three studies that reported number of patients transfused, one showed that neuraxial block significantly
reduced the number of patients requiring blood transfusion (6). The pooled data from these three studies
demonstrated that fewer patients were transfused
when THR was performed under neuraxial block
(21/177 12% patients) than that under GA
(62/188 33%, P 0.001 by z-test) (Fig. 3, OR 0.26).
However, the CIs were wide and compatible with
both no effect and a nine-tenths reduction (95% CI
0.06 1.05).

Deep Venous Thrombosis


Five studies included data on the number of patients who developed radiographically proven DVT.
All of them showed that neuraxial block significantly
decreased the incidence of DVT compared with GA
(37). The pooled data showed that significantly fewer
patients developed DVT when the THR was performed under neuraxial block (58/200 29% patients)
than under GA (116/209 56% patients) (Fig. 4, OR
0.27, 95% CI 0.17 0.42).

Pulmonary Embolism
Five studies presented data on the number of
patients who suffered from a PE evidenced by radiographic or nuclear medicine studies. Three of these
studies showed that neuraxial block significantly decreased the incidence of PE compared with GA (35).
ANESTHESIA & ANALGESIA

Figure 4. Comparison of number of patients


with deep venous thrombosis for elective
total hip replacement under neuraxial block
versus under general anesthesia (GA). n
number of patients with deep venous
thrombosis; N total number of patients in
the study group.

The other two studies did not show a significant


difference in the number of patients who suffered
from PE after THR under neuraxial block versus GA.
The pooled data showed that significantly fewer patients had PE when the THR was performed under
neuraxial block (14/191 7% patients) than under GA
(38/193 20% patients) (Fig. 5, OR 0.26, 95% CI
0.12 0.56).

DISCUSSION
Our meta-analysis showed statistically significant
reductions in the operative time, intraoperative blood
loss, and the incidence of DVT and PE when neuraxial
blockade was used in a specific patient population:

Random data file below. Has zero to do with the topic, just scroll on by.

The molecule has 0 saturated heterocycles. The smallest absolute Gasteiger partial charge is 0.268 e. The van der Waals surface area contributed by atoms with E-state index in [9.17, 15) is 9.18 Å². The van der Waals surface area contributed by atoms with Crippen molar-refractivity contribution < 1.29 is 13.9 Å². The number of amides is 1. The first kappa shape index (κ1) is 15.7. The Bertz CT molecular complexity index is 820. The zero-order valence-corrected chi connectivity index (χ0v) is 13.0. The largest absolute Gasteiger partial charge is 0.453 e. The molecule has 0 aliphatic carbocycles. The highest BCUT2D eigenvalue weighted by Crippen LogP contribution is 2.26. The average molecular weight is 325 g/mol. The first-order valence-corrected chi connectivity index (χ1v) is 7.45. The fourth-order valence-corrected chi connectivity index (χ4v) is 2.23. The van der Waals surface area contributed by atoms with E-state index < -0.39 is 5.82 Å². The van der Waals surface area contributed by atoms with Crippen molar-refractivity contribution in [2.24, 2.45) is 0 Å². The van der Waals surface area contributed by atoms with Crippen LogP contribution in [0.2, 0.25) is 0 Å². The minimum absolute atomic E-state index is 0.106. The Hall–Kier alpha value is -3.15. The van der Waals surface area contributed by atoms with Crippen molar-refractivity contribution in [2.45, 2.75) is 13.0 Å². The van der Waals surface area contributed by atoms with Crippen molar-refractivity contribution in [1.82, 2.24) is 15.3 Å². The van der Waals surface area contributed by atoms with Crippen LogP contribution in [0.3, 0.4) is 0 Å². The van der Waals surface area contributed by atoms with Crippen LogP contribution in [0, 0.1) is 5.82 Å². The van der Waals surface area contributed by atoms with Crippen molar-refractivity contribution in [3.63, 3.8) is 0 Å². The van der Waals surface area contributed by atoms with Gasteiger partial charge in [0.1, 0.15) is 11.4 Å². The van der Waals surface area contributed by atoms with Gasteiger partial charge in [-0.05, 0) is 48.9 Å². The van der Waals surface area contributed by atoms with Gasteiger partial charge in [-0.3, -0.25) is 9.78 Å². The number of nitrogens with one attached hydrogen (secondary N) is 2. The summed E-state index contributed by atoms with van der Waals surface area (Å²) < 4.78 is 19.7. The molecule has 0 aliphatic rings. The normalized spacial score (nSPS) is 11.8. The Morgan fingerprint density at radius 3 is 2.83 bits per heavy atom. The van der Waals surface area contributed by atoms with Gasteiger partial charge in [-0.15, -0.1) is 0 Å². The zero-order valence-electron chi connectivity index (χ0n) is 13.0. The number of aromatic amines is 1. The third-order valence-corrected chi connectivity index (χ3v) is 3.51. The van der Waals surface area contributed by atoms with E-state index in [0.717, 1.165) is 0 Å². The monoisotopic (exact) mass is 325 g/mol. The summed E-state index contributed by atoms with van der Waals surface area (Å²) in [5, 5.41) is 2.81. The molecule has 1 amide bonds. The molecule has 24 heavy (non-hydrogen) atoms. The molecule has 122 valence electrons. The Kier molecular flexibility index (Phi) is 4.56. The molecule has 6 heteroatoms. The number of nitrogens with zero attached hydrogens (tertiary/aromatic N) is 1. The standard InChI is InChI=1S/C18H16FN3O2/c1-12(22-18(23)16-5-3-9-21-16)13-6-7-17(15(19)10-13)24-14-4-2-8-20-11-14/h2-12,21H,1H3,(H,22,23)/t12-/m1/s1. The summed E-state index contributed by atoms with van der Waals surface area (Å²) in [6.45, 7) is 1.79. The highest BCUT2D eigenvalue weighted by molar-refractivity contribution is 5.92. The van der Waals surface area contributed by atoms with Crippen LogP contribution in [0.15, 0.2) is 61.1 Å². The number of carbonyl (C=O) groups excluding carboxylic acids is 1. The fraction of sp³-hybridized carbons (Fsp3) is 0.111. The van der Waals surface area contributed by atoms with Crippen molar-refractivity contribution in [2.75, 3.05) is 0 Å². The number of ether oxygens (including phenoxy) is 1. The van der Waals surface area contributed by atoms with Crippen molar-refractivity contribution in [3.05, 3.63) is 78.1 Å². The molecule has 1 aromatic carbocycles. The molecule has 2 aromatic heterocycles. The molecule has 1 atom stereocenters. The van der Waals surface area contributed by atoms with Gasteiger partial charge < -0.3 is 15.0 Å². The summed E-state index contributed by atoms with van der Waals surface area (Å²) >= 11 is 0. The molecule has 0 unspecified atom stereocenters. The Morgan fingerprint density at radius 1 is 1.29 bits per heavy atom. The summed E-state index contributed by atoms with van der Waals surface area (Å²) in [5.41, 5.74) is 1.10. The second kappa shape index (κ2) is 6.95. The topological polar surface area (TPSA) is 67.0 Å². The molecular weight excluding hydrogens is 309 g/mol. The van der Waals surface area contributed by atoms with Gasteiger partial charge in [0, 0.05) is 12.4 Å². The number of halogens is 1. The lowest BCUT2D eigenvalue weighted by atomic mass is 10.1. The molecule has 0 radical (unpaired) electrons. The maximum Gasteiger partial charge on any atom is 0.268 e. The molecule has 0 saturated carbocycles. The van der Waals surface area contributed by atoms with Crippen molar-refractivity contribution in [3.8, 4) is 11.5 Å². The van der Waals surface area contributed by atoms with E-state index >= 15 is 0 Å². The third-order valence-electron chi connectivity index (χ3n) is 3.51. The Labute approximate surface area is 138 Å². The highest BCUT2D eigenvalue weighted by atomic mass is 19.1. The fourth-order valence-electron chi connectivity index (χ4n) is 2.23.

patients undergoing elective THR. Among the 10
independent studies that contributed data to our
analysis, three studies compared the outcomes between spinal anesthesia and GA (6,7,18), and the
others compared outcomes between epidural anesthesia and GA. In our analysis, we did not separate the
neuraxial block into spinal and epidural block subgroups because of the concern of small sample size for
each subgroup.
Our analysis may have limitations. All the data
included in our analysis are from published studies,
which may have produced biased results. However,
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funnel plots (plots are not shown) of sample size


versus OR or sample size versus smd for intraoperative blood loss, operative time, number of patients
transfused, and the incidence of DVT and PE did not
show evidence for significant publication bias. It
should be noted that funnel plots derived from a small
number of studies may not be a sensitive tool to detect
publication bias. It is also possible that our study
suffers from informed censoring. This refers to a
situation in which the authors of original studies
collected data on all our selected outcome variables
but failed to report on results that were not different
between the groups or were not interesting to the
authors. We could not use these data in our analysis.
As a result, the estimated differences between patient
groups by meta-analysis are likely to be more than the
actual differences. To reduce this possibility, we attempted to contact the authors of all trials included in
this analysis to forward any outcome data they had on
record that were not reported in their original papers.
There may also have been selection bias. We included
all identified studies that were prospective, randomized, or quasirandomized trials comparing neuraxial
block versus GA for elective THR. Thus, selection bias
in our analysis may be small. Lastly, our analysis is
hindered by the datedness of the studies contributing
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Figure 5. Comparison of number of patients


with pulmonary embolism for elective total
hip replacement under neuraxial block versus under general anesthesia (GA). n
number of patients with pulmonary embolism; N total number of patients in the
study group.

to the analysis. Some aspects of these studies do not


reflect current practice patterns. For example, pharmacologic prophylaxis for DVT is currently used for
patients after THR. Most of the patients in our analysis
did not receive this therapy. This issue will be discussed further in Thromboembolic Events.

Operative Times